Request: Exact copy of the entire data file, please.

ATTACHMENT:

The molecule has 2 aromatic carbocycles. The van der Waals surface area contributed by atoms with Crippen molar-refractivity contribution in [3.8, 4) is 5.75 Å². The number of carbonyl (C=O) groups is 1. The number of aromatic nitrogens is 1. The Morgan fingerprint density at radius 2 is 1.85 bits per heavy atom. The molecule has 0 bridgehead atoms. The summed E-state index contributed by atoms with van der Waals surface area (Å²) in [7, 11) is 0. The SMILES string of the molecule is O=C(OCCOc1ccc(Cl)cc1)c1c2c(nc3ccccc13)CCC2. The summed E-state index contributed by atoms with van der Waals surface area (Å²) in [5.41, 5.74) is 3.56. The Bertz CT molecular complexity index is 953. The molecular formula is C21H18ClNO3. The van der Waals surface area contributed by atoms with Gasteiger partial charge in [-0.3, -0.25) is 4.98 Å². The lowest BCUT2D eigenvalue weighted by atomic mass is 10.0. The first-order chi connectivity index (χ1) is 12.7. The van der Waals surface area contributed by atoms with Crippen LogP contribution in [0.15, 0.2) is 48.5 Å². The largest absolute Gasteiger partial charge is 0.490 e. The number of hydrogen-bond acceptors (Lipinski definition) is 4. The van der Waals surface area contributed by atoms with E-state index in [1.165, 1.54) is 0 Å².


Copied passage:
The molecule has 2 aromatic carbocycles. The van der Waals surface area contributed by atoms with Crippen molar-refractivity contribution in [3.8, 4) is 5.75 Å². The number of carbonyl (C=O) groups is 1. The number of aromatic nitrogens is 1. The Morgan fingerprint density at radius 2 is 1.85 bits per heavy atom. The molecule has 0 bridgehead atoms. The summed E-state index contributed by atoms with van der Waals surface area (Å²) in [7, 11) is 0. The SMILES string of the molecule is O=C(OCCOc1ccc(Cl)cc1)c1c2c(nc3ccccc13)CCC2. The summed E-state index contributed by atoms with van der Waals surface area (Å²) in [5.41, 5.74) is 3.56. The Bertz CT molecular complexity index is 953. The molecular formula is C21H18ClNO3. The van der Waals surface area contributed by atoms with Gasteiger partial charge in [-0.3, -0.25) is 4.98 Å². The lowest BCUT2D eigenvalue weighted by atomic mass is 10.0. The first-order chi connectivity index (χ1) is 12.7. The van der Waals surface area contributed by atoms with Crippen LogP contribution in [0.15, 0.2) is 48.5 Å². The largest absolute Gasteiger partial charge is 0.490 e. The number of hydrogen-bond acceptors (Lipinski definition) is 4. The van der Waals surface area contributed by atoms with E-state index in [1.165, 1.54) is 0 Å².